Consider an interpolating function derived from some data, e.g.

data = Table[{x, Cos[2 π/1000 x] // N}, {x, -250, 250}];
fun[x_] = Piecewise[{{Interpolation[data][x], Min[data[[;; , 1]]] <= x <= Max[data[[;; , 1]]]}}]

As it is, the interpolation shows a hump that goes to zero at x=-250 and x=250:

Plot[fun[x], {x, -500, 500}]

enter image description here

Now I would like to change (manipulate) the interpolation function such that e.g. the function goes to zero at x=-100 and x=100 instead while the hight increases proportionally such as to keep the integral constant



Here a rough sketch how the result should look like enter image description here

How can I do this with mathematica?


Naively, I could always do

targetA = NIntegrate[fun[x], {x, -Infinity, Infinity}];
transfA = NIntegrate[fun[x 5/2.], {x, -Infinity, Infinity}];
newfun[x_] = fun[x 5/2] targetA/transfA;
Plot[{fun[x], newfun[x]}, {x, -500, 500}]

enter image description here

But I wonder if there is a less pedestrian way of doing that?


The area under your curve is

Integrate[Cos[2 Pi/1000 x],{x,-250,250}]==1000/Pi

Scale your curve by a factor s

Integrate[s*Cos[2 Pi/1000 x/s],{x,-250/s,250/s}]==1000/Pi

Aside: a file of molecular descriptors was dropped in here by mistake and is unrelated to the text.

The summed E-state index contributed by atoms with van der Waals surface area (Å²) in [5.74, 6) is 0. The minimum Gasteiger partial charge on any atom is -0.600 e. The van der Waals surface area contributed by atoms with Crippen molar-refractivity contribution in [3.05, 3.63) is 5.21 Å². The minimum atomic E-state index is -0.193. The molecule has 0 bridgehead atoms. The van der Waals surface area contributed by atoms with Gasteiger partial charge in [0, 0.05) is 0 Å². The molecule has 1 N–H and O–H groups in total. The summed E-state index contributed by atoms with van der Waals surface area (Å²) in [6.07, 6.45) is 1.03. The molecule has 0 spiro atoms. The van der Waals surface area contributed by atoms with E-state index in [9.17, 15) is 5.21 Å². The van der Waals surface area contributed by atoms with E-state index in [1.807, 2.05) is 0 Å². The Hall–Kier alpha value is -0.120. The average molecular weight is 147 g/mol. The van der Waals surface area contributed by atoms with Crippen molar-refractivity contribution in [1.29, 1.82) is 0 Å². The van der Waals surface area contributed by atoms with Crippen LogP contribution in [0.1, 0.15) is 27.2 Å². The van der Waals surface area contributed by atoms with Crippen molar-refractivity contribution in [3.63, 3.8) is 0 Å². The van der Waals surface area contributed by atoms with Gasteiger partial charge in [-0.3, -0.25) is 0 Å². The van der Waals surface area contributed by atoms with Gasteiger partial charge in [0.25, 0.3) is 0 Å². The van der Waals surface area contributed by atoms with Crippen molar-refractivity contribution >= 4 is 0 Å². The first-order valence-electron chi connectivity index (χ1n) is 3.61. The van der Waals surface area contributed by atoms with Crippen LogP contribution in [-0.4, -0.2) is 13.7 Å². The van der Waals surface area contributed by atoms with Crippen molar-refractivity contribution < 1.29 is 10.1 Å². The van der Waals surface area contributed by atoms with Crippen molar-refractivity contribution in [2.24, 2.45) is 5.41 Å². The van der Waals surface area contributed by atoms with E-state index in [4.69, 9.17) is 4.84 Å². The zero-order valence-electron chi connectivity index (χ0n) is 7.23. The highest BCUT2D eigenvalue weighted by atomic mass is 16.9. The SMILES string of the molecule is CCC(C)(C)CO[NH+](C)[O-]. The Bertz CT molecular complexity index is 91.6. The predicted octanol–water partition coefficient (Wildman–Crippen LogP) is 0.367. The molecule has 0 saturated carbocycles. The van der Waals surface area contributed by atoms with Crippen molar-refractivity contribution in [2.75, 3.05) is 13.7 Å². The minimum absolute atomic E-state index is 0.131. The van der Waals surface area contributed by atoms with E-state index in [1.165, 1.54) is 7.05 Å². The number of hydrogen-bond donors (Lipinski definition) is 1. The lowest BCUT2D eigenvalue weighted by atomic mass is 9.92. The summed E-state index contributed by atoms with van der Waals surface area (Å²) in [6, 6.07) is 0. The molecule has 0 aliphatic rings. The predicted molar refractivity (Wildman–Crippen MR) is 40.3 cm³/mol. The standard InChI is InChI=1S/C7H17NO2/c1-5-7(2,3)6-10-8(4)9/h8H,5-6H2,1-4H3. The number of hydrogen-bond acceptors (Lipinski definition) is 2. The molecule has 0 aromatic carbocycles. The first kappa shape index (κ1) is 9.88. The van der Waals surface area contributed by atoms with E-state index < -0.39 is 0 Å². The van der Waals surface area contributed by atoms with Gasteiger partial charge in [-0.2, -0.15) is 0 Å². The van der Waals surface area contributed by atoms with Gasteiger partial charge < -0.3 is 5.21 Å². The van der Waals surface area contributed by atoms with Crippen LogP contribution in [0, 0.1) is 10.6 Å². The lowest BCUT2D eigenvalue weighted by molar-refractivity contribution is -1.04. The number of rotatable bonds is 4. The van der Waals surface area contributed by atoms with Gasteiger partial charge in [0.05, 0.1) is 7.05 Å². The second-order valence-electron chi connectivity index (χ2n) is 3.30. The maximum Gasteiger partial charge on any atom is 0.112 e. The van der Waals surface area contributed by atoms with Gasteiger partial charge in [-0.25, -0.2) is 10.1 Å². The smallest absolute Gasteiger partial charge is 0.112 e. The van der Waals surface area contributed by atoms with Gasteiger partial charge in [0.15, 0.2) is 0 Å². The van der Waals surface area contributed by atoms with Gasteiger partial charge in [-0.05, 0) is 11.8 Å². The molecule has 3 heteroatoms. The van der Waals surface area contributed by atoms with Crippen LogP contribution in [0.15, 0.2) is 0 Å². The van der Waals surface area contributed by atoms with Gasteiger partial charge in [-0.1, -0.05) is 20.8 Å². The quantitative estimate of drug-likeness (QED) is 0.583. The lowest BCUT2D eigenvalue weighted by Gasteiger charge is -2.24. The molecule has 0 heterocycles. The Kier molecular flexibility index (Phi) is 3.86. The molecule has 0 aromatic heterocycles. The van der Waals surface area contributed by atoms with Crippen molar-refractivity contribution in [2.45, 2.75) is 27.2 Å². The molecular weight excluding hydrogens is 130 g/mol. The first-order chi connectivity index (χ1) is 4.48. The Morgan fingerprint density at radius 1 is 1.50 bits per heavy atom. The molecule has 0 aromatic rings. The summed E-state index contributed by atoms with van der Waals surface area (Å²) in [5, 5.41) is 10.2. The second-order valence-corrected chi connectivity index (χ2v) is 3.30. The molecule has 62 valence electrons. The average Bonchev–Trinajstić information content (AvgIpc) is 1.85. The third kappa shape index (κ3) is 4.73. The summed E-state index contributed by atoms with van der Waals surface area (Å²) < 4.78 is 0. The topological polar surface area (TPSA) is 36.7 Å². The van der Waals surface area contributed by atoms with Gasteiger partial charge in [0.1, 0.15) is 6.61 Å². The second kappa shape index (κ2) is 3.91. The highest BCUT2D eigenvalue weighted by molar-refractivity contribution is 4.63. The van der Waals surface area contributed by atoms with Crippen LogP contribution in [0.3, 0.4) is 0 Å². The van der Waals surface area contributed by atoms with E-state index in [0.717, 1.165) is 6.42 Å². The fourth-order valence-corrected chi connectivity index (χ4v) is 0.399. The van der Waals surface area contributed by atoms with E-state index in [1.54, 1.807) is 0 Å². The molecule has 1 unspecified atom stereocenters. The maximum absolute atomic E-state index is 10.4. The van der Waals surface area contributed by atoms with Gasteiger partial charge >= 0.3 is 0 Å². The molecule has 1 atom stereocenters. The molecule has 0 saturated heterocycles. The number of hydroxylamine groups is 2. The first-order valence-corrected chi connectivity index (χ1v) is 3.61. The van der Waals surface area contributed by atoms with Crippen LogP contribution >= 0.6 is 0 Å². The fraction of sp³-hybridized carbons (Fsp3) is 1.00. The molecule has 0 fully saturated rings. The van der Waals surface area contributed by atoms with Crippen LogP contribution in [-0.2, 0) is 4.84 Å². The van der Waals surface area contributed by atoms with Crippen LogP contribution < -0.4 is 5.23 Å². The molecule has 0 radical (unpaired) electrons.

and that will hold for any positive value of s.

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  • $\begingroup$ Note that Cos is chosen for convenience here, to illustrate the point. In actual application the data does not follow a known function. $\endgroup$ – Kagaratsch Sep 12 '19 at 4:20
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    $\begingroup$ For your unknown function does scaling down the horizontal extent by a factor of s and scaling up the vertical extent by a factor of s still yield the same area? For sufficiently nice functions that should be true. It might be amusing to try to find functions where that does not hold. $\endgroup$ – Bill Sep 12 '19 at 4:22
  • $\begingroup$ Oh, I see! That is a good point, I'll check. $\endgroup$ – Kagaratsch Sep 12 '19 at 4:23
  • $\begingroup$ Oh, in fact, $\int dx f(x)=a\int dy f(a y)$ for $x=ay$ makes total sense for anything smooth! You're right, my question is kind of silly, this should work most of the time (and indeed it works for the relevant data). $\endgroup$ – Kagaratsch Sep 12 '19 at 4:28
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    $\begingroup$ I want to be VERY clear. I was NOT being critical of you or your question or implying that it was in any way silly. We sometimes get so wrapped up in grinding through the calculus or through the programming that we sometimes miss the insight and understanding that lies hidden just below the surface. $\endgroup$ – Bill Sep 12 '19 at 4:33

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